May 17, 2010
By Alton K. Marsh
Helicopter pilot Mark Young of Montrose, Colo., set eight world helicopter records last year that were recently ratified by the Fédération Aéronautique Internationale, including speed records and a landing on Pikes Peak.
The records were set in a Robinson R44 Raven II helicopter. He set five new records and broke three that had been in place for 50 years. The speed records range from 90 knots to 116 knots, while the altitude records were at 11,056 feet and 14,111 feet. Young’s landing on Pike’s Peak earned him the “Most Memorable Aviation Record of 2009” by the National Aeronautical Association.
Young is an ATP in helicopters and single-engine fixed-wing aircraft. He works as a pilot for Colorado Vertical and gives tours, supports videography, and performs aerial thermography. He has been flying since 1982, mostly in the Rocky Mountains. Young also instructs corporate pilots in mountain flying and has more than 1,200 landings above 10,000 feet.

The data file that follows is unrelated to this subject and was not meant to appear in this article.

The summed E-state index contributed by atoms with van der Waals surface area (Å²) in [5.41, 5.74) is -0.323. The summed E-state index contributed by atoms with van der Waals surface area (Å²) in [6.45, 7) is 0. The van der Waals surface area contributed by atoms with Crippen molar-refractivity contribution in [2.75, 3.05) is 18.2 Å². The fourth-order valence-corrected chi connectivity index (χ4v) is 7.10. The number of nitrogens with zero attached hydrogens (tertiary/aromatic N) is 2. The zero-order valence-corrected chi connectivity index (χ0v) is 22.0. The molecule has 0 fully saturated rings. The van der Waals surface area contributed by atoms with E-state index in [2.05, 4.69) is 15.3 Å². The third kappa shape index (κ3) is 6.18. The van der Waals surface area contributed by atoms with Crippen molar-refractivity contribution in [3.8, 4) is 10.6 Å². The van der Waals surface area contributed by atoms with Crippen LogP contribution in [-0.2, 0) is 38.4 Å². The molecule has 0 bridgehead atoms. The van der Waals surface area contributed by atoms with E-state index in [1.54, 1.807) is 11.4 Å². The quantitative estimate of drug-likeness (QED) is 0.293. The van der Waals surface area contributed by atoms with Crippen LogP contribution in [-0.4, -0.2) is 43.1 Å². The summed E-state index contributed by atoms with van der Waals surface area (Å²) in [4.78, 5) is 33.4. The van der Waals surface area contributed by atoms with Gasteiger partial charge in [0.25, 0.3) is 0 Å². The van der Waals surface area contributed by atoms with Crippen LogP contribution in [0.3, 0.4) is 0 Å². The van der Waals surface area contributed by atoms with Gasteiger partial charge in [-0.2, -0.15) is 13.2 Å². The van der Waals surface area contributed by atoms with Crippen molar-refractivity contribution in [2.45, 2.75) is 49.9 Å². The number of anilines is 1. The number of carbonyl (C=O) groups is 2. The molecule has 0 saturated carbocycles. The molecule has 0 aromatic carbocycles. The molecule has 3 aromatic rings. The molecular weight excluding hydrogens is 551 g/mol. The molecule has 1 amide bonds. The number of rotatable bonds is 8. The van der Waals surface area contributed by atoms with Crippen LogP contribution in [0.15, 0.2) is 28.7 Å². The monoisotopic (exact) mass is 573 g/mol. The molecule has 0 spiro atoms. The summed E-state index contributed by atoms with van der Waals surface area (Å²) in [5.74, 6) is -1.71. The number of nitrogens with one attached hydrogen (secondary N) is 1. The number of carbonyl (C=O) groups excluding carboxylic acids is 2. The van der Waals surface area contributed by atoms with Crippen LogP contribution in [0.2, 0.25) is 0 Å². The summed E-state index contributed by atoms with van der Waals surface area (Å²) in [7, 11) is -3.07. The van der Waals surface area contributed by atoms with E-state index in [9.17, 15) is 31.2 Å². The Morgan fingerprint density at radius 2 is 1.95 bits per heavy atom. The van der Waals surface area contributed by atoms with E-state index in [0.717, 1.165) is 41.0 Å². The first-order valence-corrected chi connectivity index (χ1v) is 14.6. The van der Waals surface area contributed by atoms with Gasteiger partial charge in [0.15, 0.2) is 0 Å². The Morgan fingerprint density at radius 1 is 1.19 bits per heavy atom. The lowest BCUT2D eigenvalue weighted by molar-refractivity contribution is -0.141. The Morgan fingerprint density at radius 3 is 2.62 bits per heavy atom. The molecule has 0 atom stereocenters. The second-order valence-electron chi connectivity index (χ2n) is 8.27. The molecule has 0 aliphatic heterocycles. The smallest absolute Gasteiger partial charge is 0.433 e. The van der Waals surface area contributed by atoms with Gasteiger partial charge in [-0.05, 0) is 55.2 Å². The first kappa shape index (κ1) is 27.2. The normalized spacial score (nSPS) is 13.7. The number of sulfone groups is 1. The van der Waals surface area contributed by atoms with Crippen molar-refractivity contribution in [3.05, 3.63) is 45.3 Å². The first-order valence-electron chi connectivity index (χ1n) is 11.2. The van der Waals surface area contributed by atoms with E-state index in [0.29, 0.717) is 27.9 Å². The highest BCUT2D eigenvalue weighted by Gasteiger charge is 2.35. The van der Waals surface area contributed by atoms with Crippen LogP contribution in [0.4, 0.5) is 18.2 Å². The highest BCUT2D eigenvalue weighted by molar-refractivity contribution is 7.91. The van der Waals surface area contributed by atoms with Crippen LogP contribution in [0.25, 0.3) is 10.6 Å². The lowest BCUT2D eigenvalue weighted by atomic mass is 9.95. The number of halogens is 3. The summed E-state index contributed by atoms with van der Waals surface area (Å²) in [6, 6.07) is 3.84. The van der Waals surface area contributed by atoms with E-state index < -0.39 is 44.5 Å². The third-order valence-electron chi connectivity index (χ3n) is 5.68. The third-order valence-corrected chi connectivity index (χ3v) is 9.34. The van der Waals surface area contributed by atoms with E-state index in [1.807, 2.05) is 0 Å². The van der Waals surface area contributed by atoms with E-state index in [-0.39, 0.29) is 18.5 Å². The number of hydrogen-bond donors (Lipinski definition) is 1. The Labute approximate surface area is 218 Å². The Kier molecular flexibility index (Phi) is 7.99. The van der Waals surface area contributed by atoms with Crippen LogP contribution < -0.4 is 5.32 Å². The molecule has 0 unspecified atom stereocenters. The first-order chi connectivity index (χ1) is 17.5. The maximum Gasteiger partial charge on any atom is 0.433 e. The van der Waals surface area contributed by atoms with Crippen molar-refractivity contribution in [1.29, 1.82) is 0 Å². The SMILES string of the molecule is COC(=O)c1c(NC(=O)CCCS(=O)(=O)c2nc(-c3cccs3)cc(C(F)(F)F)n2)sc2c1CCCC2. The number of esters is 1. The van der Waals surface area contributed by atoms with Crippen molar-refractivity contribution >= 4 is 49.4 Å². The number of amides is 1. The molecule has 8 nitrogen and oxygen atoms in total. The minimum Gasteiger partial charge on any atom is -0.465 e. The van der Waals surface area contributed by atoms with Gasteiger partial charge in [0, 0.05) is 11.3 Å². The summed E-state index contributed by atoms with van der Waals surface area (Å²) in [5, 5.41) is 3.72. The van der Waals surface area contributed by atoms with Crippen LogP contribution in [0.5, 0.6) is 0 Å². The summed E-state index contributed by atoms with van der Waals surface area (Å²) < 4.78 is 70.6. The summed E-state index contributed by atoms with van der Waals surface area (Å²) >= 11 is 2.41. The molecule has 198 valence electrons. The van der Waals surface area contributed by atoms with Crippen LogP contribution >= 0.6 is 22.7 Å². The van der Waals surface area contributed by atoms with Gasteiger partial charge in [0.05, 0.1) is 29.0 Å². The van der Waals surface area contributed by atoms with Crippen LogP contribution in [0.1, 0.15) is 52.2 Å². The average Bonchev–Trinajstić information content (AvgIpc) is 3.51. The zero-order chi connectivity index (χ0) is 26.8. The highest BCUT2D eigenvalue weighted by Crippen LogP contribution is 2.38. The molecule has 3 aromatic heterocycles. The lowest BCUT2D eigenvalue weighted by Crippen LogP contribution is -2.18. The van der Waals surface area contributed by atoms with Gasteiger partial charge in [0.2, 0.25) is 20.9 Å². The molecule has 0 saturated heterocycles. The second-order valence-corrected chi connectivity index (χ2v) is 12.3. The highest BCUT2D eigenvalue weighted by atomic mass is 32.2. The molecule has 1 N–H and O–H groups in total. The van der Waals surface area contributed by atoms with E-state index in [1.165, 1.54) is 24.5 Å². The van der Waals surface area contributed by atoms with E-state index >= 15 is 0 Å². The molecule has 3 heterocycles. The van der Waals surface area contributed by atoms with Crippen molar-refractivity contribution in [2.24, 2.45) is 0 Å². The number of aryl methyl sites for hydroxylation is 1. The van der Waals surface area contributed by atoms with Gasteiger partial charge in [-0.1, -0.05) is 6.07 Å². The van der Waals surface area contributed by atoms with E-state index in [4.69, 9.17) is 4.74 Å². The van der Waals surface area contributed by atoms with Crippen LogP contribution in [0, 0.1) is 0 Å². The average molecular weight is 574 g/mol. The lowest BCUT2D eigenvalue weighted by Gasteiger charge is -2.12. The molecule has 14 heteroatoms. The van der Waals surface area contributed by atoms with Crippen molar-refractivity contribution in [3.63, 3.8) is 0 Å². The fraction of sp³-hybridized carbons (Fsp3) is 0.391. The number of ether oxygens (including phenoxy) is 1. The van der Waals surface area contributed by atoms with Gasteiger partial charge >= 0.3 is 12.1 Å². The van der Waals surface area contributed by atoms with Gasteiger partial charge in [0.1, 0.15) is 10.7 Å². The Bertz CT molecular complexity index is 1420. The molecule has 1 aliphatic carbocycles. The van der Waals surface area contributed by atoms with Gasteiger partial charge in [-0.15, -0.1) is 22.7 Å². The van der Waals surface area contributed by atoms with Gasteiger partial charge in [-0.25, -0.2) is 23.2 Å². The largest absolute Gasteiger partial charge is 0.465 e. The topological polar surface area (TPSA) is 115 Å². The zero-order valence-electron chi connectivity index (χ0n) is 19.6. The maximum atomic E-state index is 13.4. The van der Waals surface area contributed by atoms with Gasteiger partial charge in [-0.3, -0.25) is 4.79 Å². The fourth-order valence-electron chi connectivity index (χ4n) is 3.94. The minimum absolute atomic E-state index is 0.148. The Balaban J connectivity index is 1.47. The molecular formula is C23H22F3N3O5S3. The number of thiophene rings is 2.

Young also flies search and rescue missions for Civil Air Patrol and local search and rescue teams and has more than 20 saves to his credit.
“I love the challenge of search and rescue,” Young said. “Sometimes it is finding a needle in the haystack, but it is so rewarding when you find that needle.”
Jeppesen’s Mobile FliteDeck VFR for iPad has been expanded; iFly GPS is now available on Android platforms; and iFlightPlanner 2.0, FltPlanGo, and FlightPro have all been updated.
The memory of a passenger who perished in an April 1945 airline accident continues to drive an effort to recognize notable achievements in aviation safety.
Discussing the pros and cons of possible routes, your CFII poses an unexpected question: “What is an air traffic clearance?”
VOLUNTEER AT AN AOPA FLY-IN NEAR YOU!
SHARE YOUR PASSION. VOLUNTEER AT AN AOPA FLY-IN.
VOLUNTEER LOCALLY AT AOPA FLY-IN!
BE A PART OF THE FLY-IN VOLUNTEER CREW!